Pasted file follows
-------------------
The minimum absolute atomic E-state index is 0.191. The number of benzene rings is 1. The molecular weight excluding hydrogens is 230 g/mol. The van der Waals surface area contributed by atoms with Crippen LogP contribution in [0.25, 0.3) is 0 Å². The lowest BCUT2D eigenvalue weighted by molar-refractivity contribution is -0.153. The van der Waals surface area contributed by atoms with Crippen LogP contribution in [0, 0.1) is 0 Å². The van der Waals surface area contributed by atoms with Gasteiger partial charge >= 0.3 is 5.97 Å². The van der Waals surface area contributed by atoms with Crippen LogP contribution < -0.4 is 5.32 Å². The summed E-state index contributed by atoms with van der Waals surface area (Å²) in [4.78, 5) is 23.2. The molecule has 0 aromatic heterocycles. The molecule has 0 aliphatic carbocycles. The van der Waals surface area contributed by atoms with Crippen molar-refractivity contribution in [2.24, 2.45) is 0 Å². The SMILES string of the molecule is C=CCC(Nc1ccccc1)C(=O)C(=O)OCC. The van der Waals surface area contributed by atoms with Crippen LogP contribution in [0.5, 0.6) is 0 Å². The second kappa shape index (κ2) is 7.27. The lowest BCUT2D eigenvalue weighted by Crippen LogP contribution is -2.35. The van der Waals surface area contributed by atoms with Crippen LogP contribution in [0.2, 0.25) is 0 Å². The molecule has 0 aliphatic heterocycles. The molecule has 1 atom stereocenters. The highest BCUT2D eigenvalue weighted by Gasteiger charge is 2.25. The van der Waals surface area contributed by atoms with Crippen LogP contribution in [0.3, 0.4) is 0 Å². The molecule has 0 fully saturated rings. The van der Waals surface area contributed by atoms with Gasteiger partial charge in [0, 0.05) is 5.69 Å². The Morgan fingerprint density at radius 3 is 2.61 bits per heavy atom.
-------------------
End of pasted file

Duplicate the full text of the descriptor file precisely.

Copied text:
The minimum absolute atomic E-state index is 0.191. The number of benzene rings is 1. The molecular weight excluding hydrogens is 230 g/mol. The van der Waals surface area contributed by atoms with Crippen LogP contribution in [0.25, 0.3) is 0 Å². The lowest BCUT2D eigenvalue weighted by molar-refractivity contribution is -0.153. The van der Waals surface area contributed by atoms with Crippen LogP contribution in [0, 0.1) is 0 Å². The van der Waals surface area contributed by atoms with Gasteiger partial charge >= 0.3 is 5.97 Å². The van der Waals surface area contributed by atoms with Crippen LogP contribution < -0.4 is 5.32 Å². The summed E-state index contributed by atoms with van der Waals surface area (Å²) in [4.78, 5) is 23.2. The molecule has 0 aromatic heterocycles. The molecule has 0 aliphatic carbocycles. The van der Waals surface area contributed by atoms with Crippen molar-refractivity contribution in [2.24, 2.45) is 0 Å². The SMILES string of the molecule is C=CCC(Nc1ccccc1)C(=O)C(=O)OCC. The van der Waals surface area contributed by atoms with Crippen LogP contribution in [0.5, 0.6) is 0 Å². The second kappa shape index (κ2) is 7.27. The lowest BCUT2D eigenvalue weighted by Crippen LogP contribution is -2.35. The van der Waals surface area contributed by atoms with Crippen LogP contribution in [0.2, 0.25) is 0 Å². The molecule has 0 aliphatic heterocycles. The molecule has 1 atom stereocenters. The highest BCUT2D eigenvalue weighted by Gasteiger charge is 2.25. The van der Waals surface area contributed by atoms with Crippen LogP contribution in [0.3, 0.4) is 0 Å². The molecule has 0 fully saturated rings. The van der Waals surface area contributed by atoms with Gasteiger partial charge in [0, 0.05) is 5.69 Å². The Morgan fingerprint density at radius 3 is 2.61 bits per heavy atom.